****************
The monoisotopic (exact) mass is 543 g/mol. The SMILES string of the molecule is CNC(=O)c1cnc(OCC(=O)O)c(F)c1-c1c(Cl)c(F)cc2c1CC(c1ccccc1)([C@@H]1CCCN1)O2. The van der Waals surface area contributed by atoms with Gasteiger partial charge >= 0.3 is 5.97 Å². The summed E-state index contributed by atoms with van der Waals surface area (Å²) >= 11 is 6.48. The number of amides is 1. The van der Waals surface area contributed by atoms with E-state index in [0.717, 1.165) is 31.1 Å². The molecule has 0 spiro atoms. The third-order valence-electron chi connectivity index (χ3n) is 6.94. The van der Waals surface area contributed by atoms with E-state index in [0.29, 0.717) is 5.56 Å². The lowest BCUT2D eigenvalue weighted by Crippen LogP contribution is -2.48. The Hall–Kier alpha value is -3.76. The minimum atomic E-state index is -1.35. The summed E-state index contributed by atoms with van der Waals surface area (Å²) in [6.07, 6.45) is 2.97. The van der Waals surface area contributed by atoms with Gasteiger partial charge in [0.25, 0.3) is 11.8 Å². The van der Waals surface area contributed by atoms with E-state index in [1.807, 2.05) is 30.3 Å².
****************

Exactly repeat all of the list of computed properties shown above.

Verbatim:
The monoisotopic (exact) mass is 543 g/mol. The SMILES string of the molecule is CNC(=O)c1cnc(OCC(=O)O)c(F)c1-c1c(Cl)c(F)cc2c1CC(c1ccccc1)([C@@H]1CCCN1)O2. The van der Waals surface area contributed by atoms with Gasteiger partial charge >= 0.3 is 5.97 Å². The summed E-state index contributed by atoms with van der Waals surface area (Å²) >= 11 is 6.48. The number of amides is 1. The van der Waals surface area contributed by atoms with E-state index in [0.717, 1.165) is 31.1 Å². The molecule has 0 spiro atoms. The third-order valence-electron chi connectivity index (χ3n) is 6.94. The van der Waals surface area contributed by atoms with E-state index in [0.29, 0.717) is 5.56 Å². The lowest BCUT2D eigenvalue weighted by Crippen LogP contribution is -2.48. The Hall–Kier alpha value is -3.76. The minimum atomic E-state index is -1.35. The summed E-state index contributed by atoms with van der Waals surface area (Å²) in [6.07, 6.45) is 2.97. The van der Waals surface area contributed by atoms with Gasteiger partial charge in [0.25, 0.3) is 11.8 Å². The van der Waals surface area contributed by atoms with E-state index in [1.807, 2.05) is 30.3 Å².